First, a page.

Much of the public and media attention on Washington focuses on enacting laws. And strong laws are important – prosecutors must have the statutory tools they need to hold corporate criminals accountable. But putting a law on the books is only the first step. The second, and equally important, step is enforcing that law. A law that is not enforced – or weakly enforced – may as well not even be a law at all.In writing about this report, David Dayen zeros in on what is so important about this as we are in the midst of electing our next president.
The focus on how laws are enforced rather than the intricacies of the law itself carries on a theme Warren has stressed throughout primary season – that personnel is policy, that who you will put in power in those key regulatory positions matters as much as your 10-point plan.This is something I have been writing about for a while now. It actually goes beyond personnel to a recognition that one of the key aspects of the job of any president is to effectively manage the federal government. Because good government is the best defense of liberal policies, this is especially important for Democrats.
I would hope that we could expand what Sen. Warren is saying to also herald the way that government actually DOES work. For example, let's take a look at how people like Tom Perez rebuilt the Civil Rights Division at DOJ and is now effectively leading the Department of Labor. We could also notice that Craig Fugate has done great work to ensure that FEMA is doing its job after the debacle in New Orleans. And perhaps we could spread the news about how federal departments are working together in effective ways. Like how DOJ and the Department of Education teamed up to take on the school-to-prison pipeline. Or how the Departments of Interior and Justice have been so effective in addressing the issues of concern to Native Americans. Those are just a few examples.
But Senator Warren has a specific concern in mind - the extent to which federal agencies fail to hold corporate America accountable. She provides some good examples in her op-ed and report. But I'd like to take the discussion a bit deeper because I think she glosses over some important issues.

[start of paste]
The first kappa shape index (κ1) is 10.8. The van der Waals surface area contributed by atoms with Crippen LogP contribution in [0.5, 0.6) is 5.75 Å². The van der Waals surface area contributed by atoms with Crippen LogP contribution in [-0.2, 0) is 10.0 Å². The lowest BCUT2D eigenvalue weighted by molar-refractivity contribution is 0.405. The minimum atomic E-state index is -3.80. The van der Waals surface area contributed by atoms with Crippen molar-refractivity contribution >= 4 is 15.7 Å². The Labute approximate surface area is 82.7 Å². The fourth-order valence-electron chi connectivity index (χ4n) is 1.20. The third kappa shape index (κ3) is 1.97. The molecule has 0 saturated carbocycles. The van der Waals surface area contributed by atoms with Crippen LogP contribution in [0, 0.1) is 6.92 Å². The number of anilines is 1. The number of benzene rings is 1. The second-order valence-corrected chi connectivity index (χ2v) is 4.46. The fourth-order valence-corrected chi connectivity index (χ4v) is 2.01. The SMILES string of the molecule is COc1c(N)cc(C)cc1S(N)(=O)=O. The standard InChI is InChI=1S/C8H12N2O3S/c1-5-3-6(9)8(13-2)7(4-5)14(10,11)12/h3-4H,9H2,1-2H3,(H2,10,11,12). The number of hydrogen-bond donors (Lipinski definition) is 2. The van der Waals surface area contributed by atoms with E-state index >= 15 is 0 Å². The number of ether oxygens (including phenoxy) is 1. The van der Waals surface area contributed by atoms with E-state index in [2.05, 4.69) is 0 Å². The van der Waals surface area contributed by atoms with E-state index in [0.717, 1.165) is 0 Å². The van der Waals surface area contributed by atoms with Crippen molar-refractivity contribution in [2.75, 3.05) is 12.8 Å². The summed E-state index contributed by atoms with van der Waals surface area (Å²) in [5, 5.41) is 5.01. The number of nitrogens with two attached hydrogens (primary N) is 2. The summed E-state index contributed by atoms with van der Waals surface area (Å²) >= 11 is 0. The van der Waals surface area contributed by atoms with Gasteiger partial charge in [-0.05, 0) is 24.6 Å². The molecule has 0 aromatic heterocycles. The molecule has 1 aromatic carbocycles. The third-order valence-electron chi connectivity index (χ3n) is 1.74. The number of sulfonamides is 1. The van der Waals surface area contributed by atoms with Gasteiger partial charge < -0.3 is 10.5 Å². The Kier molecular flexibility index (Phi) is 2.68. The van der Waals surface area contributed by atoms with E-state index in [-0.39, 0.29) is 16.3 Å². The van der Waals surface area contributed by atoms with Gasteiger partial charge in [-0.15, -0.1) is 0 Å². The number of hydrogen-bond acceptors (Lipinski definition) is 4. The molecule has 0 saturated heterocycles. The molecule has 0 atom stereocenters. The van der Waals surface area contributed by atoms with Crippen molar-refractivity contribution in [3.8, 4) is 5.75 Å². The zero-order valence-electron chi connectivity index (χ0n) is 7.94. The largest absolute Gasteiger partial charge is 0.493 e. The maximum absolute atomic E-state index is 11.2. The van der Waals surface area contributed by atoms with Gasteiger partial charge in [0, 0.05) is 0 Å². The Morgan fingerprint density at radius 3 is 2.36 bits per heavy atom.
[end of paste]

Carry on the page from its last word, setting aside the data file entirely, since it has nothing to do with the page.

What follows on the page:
In a line similar to what we often hear from Bernie Sanders, Warren writes this in her op-ed:
Justice cannot mean a prison sentence for a teenager who steals a car, but nothing more than a sideways glance at a C.E.O. who quietly engineers the theft of billions of dollars.That particular argument doesn't work for me. As someone who is committed to criminal justice reform, I have no interest in evening up the score between the over-incarceration of poor black and brown people by simply sending more C.E.O.'s to jail. I'm much more interested in the idea of Americans beginning to examine why we think of prison as the only way to hold people accountable rather than simply parroting the right's "tough on crime" approach and applying it to Wall Street.
In her report, Warren examines 20 cases that she identifies as "the worst federal enforcement failures in 2015." They are comprised of a mixture of criminal and civil cases brought by the government against corporations. She bemoans the "meager fines" they paid and the fact that no one went to jail. But what Warren failed to do is to point out that in civil cases, it is not very likely that anyone would ever go to jail. They are most often solved via a judge/jury award or a financial settlement that is reached between parties prior to trail. We can argue about the extent to which those settlements are "meager." But to suggest that the alternative was jail time for a civil offense is not an honest argument.
What IS an honest argument is to ask why many of these corporations (or individuals within them) were not brought up on criminal charges - for which they might have faced jail time. The argument is often made that this is because the system is "rigged" in their favor - the implication being that those who are appointed to enforce the laws are beholden to the very corporations they are meant to police. That is certainly, as Warren suggests, an issue that should be on the table in this current presidential campaign.
But when she faults the current Department of Justice for not prosecuting more individuals on criminal charges, I think it is important to take a deeper look at why that has happened. Back in 2014, Jed Rakoff - United States District Judge for the Southern District of New York (someone who knows a thing or two about securities law and white collar crime) - looked at that question. He came up with three likely possibilities:
1. After 2001, the FBI had reduced the number of prosecutors assigned to securities fraud and prioritized counter-terrosim, while the SEC was focused on Madoff-like ponzi schemes,
2. The government was complicit in setting the stage for the securities fraud that led to the Great Recession (red meat for defense attorneys to exploit),
3. For the past 30 years or more, there has been a shift away from prosecuting individuals and towards plea bargaining with corporations in an attempt to alter the culture of corruption that led to the crimes.
While it is true that simply saying that "the system is rigged" makes for better campaign PR, if we really want to examine how the federal government works (or doesn't work) when it comes to enforcing the law with corporate America, the answers aren't always so simple.